I didn't say that it did. It's certainly possible for blind assertions to be correct all the same, but they're still BS without actual evidence to support them.

            " For all we know, those players may have been on their couch arguing the effects of PED use if they hadn't themselves been (allegedly) using them. "

            And, as usual, I think simply proves too much. If this were true, we should assume that approximately 98.5% of players were juicing before the testing regimen was put in place and that quite a few are doing so still today, because the odds/consequences of getting caught would then be FAR outweighed by the benefits of juicing. We should also expect to see the various sports leagues, particularly the NFL, lobbying to legalize these miracle drugs.

          • jay_robertson

            You and Brien are doing fine here without me, but…..

            "Greenies" ARE amphetamines…just what do you think "Speed" is?

            otoh, they were regularly given to US Army troops to "enhance" performance. Especially USAF pilots.

            Oh well – I'm back to OT – DEPORTING Melky for peds? When wife-beating and DUI is ok? Agreed, Brien – stupidest thing of the week.

  4. BrienJackson

    Anyway, I think you're missing the ironic point, which is that "I only tried it once to see what all of the fuss is about" would never suffice as an excuse for someone who was juicing in the mid-90's.

    • a57se

      You mean like Andy Petite using HGH to recover more quickly from injury?

      • BrienJackson

        Sure, that works. Though I think the reason Pettitte gets ignored has more to do with the fact that admitting that pitchers were also taking PERFORMANCE ENHANCING drugs rather complicates the narrative that offensive numbers exploded because the hitters were "cheating." Hence why, if you listened to only the prevailing media narrative, you could be forgiven for thinking that Roger Clemens was the only pitcher to ever take "performance enhancing" drugs.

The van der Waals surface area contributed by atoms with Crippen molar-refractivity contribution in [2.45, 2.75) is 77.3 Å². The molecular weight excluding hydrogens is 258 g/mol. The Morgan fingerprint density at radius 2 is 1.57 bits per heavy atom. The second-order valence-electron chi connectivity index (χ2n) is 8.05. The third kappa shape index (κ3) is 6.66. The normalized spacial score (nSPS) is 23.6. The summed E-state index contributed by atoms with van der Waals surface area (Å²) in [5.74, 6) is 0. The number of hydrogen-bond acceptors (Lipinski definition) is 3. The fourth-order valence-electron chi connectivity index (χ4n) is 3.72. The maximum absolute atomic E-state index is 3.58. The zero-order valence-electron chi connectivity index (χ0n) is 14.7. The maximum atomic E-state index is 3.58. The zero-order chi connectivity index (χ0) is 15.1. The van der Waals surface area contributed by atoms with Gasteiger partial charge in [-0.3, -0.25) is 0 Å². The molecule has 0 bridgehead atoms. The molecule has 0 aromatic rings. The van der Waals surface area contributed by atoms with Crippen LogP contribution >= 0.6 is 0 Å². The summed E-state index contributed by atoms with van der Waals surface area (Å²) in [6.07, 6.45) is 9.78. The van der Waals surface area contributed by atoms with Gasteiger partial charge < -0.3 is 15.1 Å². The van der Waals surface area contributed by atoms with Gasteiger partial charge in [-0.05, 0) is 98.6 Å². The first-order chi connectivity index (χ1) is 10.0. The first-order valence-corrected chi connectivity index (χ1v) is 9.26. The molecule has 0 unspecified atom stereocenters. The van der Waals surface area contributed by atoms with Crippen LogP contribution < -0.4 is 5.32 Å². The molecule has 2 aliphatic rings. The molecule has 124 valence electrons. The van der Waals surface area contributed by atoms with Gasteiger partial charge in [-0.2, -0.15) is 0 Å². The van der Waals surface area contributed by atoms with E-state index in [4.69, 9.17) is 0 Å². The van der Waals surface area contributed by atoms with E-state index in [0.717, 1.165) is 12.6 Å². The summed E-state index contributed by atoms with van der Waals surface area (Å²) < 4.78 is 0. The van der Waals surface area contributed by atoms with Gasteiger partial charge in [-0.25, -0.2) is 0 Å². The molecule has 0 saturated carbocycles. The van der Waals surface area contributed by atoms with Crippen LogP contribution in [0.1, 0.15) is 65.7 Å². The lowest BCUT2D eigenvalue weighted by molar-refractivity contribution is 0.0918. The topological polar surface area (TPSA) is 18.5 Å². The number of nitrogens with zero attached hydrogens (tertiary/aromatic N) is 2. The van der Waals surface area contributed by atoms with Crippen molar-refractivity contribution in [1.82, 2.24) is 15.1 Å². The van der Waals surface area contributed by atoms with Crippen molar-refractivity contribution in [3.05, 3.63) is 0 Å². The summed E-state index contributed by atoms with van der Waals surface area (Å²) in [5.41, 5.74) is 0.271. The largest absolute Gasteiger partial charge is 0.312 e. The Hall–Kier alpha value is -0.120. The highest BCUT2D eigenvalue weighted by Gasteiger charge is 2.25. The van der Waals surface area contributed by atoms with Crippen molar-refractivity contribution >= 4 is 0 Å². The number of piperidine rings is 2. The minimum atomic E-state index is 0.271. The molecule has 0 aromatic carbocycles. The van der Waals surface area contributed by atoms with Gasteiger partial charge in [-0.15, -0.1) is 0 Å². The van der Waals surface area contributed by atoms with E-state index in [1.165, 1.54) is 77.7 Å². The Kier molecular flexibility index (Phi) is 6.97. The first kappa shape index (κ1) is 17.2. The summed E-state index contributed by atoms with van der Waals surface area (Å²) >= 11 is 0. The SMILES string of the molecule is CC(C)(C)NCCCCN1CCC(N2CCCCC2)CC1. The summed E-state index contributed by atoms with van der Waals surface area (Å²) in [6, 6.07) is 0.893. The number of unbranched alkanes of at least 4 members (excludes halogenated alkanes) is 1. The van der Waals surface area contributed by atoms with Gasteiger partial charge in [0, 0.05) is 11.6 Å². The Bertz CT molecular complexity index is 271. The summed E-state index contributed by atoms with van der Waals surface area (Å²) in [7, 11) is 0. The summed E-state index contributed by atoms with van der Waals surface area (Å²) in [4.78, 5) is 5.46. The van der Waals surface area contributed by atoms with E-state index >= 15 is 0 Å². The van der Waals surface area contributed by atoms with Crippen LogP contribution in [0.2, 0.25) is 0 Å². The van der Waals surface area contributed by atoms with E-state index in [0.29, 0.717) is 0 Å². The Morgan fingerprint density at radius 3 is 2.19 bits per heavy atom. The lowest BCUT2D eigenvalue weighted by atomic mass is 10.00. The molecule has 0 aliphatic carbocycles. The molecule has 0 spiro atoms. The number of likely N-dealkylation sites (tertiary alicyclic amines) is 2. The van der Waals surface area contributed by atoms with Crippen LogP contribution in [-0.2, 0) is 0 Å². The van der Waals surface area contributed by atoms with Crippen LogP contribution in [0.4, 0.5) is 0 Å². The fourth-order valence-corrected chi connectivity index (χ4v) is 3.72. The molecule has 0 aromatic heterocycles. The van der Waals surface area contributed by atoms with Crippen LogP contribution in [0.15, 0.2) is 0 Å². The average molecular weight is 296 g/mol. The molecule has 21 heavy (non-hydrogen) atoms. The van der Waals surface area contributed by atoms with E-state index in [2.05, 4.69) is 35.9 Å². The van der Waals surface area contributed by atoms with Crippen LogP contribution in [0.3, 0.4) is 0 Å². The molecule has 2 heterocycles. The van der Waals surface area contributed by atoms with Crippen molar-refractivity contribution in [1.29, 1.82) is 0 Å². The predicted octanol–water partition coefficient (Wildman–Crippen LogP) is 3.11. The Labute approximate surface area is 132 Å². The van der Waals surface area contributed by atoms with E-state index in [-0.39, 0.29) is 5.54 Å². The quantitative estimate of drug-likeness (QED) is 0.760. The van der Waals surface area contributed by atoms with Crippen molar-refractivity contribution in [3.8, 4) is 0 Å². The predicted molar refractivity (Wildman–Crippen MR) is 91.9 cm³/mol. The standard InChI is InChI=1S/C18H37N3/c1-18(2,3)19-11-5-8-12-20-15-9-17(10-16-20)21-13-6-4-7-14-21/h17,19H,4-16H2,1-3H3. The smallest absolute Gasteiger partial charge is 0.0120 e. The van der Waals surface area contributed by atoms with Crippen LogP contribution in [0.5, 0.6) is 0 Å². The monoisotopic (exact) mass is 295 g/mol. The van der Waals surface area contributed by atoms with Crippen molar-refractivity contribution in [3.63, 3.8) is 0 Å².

• a57se

          I'm still not convinced Clemens did take any PED's…….Mcnamee never came across as trustworthy to me……

  5. roadrider

    @a57se

    "Spikes" in performance do not necessarily indicate PED usage or do you think Roger Maris was juicing in 1961? And by the way, Aaron did have what could be considered "spikes" in his HR totals between 1956 and 1957 (26 to 44, a new career high by 17) and from 1964 to 1967 (24,32, 44, 39 – to be fair he started playing in the Atlanta "launching pad" in 1966).

    Actually, I do think that steroids can help players build strength and muscle mass (note: this is a non-scientific opinion based on anecdotal evidence) both directly and via enhancement of physical training but it's impossible to quantify the enhancement effect. Also, PEDs cannot add skill or turn an ordinary player into a great one.

Comments are closed.